The subject and its research tools have come a long way from being a grey area to occupying a role in the political landscape.
Although the elections are still some time away, a different political climate is being created by various stakeholders. The tone was set with Anna Hazare’s and the nationwide stir against growing corruption in high places and the demand for the setting up of an independent body at the apex to examine cases of money laundering and the misuse of public money. New voices were added to the Opposition and people from different walks of life joined the campaign. Election 2014 is going to be different with the involvement of party-less campaigners against the ruling party, and the emergence of new political outfits with a clean, new and committed leadership.
Middle class as catalyst
With the onslaught of information technology, there is now considerable use of the social media by the rising, educated middle class. They are shedding their indifference to politics and demonstrating their commitment to root out corruption and dethrone the corrupt. Many are coming forward to contest elections and try honest means to seek voter support. It seems the stage of Power Shift predicted by Toffler is ready to replace money and muscle power.
The social sciences have for long shied away from investigating the terrain of political behaviour. Neither have they had adequate theoretical backup, nor dependable tools to participate meaningfully in the analysis of the emerging political culture. Political studies by political scientists and sociologists initially either focused on the functioning of the local-self government or factional politics at the village level. When compared to the study of political behaviour, more scholarship was invested in the study of political philosophy or the comparative study of the constitutions. The year 1967 saw a series of studies on the Indian elections by sociologists, political scientists and psychologists using techniques of survey research. But these studies shied away from making predictions about the result. Since that was still the time of a one-party-dominant system, the outcome was predictable. Of course, the outcome of the elections in 1967 falsified this notion when the ruling party was swept out of power.
In later years, interest in the kind of studies that we did relative to voting behaviour dwindled. Social scientists were expected to predict the outcome of elections. In response to such expectations, some agencies sprung up which recorded huge samples from different parts of the country and analysed responses to answer simple questions. These agencies and institutions vied with each other to make accurate predictions. The technique of exit polls was evolved for the purpose.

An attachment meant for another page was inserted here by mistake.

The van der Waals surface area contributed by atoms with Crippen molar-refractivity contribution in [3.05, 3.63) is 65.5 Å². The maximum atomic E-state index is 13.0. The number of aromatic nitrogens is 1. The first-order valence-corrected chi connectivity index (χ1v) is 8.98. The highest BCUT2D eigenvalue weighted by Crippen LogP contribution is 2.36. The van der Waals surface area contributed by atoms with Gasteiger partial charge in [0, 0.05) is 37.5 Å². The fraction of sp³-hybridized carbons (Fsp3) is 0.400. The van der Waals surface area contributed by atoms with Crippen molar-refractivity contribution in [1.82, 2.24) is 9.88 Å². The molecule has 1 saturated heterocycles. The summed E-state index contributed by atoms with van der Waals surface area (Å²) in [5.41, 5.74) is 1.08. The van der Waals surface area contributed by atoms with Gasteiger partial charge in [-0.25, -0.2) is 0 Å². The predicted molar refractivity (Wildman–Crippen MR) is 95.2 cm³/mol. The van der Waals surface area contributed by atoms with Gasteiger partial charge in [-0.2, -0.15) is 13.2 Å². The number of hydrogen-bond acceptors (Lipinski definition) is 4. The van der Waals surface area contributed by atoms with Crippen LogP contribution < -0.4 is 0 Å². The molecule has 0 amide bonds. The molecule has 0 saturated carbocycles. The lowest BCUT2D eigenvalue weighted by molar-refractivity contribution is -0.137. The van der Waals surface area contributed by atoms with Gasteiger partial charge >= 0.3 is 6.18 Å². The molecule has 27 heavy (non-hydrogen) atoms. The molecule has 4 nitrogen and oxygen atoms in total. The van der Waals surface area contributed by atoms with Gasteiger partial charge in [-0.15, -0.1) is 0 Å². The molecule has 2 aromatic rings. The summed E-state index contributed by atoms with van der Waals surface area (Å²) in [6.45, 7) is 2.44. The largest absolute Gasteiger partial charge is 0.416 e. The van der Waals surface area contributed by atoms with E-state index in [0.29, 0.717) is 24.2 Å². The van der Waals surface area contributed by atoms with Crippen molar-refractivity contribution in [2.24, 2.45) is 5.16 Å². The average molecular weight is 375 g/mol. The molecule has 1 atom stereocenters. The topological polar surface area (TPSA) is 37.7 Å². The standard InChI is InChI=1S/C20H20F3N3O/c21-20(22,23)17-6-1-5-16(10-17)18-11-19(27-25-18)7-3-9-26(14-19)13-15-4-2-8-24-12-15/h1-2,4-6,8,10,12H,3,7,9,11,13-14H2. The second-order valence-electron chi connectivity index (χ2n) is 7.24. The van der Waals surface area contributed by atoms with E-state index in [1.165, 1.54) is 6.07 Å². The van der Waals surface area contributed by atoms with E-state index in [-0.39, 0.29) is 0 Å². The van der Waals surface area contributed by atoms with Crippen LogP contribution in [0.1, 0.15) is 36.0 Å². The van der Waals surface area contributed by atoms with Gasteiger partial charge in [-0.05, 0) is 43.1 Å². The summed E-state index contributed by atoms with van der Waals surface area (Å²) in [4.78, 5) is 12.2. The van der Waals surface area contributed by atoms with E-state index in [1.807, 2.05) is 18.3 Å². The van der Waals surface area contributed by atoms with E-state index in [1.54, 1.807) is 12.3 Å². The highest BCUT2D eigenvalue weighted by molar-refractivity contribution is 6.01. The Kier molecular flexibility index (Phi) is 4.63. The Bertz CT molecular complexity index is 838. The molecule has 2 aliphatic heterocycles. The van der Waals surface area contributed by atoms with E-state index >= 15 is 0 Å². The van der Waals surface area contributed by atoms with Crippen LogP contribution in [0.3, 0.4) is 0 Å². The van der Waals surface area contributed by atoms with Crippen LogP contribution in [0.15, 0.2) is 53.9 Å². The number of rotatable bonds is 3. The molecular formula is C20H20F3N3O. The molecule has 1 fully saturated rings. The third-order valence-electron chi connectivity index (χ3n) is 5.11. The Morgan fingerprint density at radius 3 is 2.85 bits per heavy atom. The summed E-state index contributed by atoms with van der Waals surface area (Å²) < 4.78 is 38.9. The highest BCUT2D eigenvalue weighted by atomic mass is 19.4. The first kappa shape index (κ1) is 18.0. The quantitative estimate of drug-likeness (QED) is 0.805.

Not all predictions came true. It was partly due to the fact that predictions relative to human behaviour are governed by the manner in which people respond. For one thing, people’s responses to the questionnaire may be false — there can be a difference between what people feel, what they say and what they actually do. There can also be distortion caused by the investigator — he may ask the same question to different people in different ways and thus get different responses; or he may wrongly record the response; or, worse, he may himself supply the response without interviewing the respondents in the sample — which is not uncommon. All these influence the reliability of data.
When data is analysed as objectively as possible, and are made public in the form of a prediction there exists other possibilities of distortion. Two opposing logics operate — namely, the logic of self-fulfilling prophecy, and the logic of self-cancelling prophecy. The underlying assumption is that once a prophecy is made, it is within the powers of the listener to act in such a way as either to oblige the soothsayer or to penalise him so that the prophecy is either fulfilled or cancelled. Of course, in the case of exit polls, such a situation did not arise as respondents supplied the information about what they had done — whom had they voted for? But this information can be false. The ban on exit polls imposed later by the Election Commission was based on the premise that the knowledge of survey findings may affect voting behaviour in other constituencies where elections were to be held.
The current elections have brought about a change in the modality. While political parties commissioned such studies and utilised the findings in developing the strategies, the findings were not made public. But this time, each party is conducting its own study and is also making the findings public. And such studies are done more than once — though not following the technique of Panel study — to identify the changes in the preference profile. Such studies are likely to influence voter choice, but releasing their findings is also influencing the election strategies. Apart from influencing the voters in their process of choice making, they are also affecting the strategies of the various contending parties.
The election outcome will ultimately tell us as to how these predictions have shaped voter behaviour. Whether they served the function of self-fulfilling or self-cancelling will be difficult to determine. Who will win and make the government will thus depend on how the voter behaves at the polling booth. But that would not be a commentary on the reliability and validity of survey research.
Certainly, social science tools of research are coming in handy, and this augurs well for the social sciences.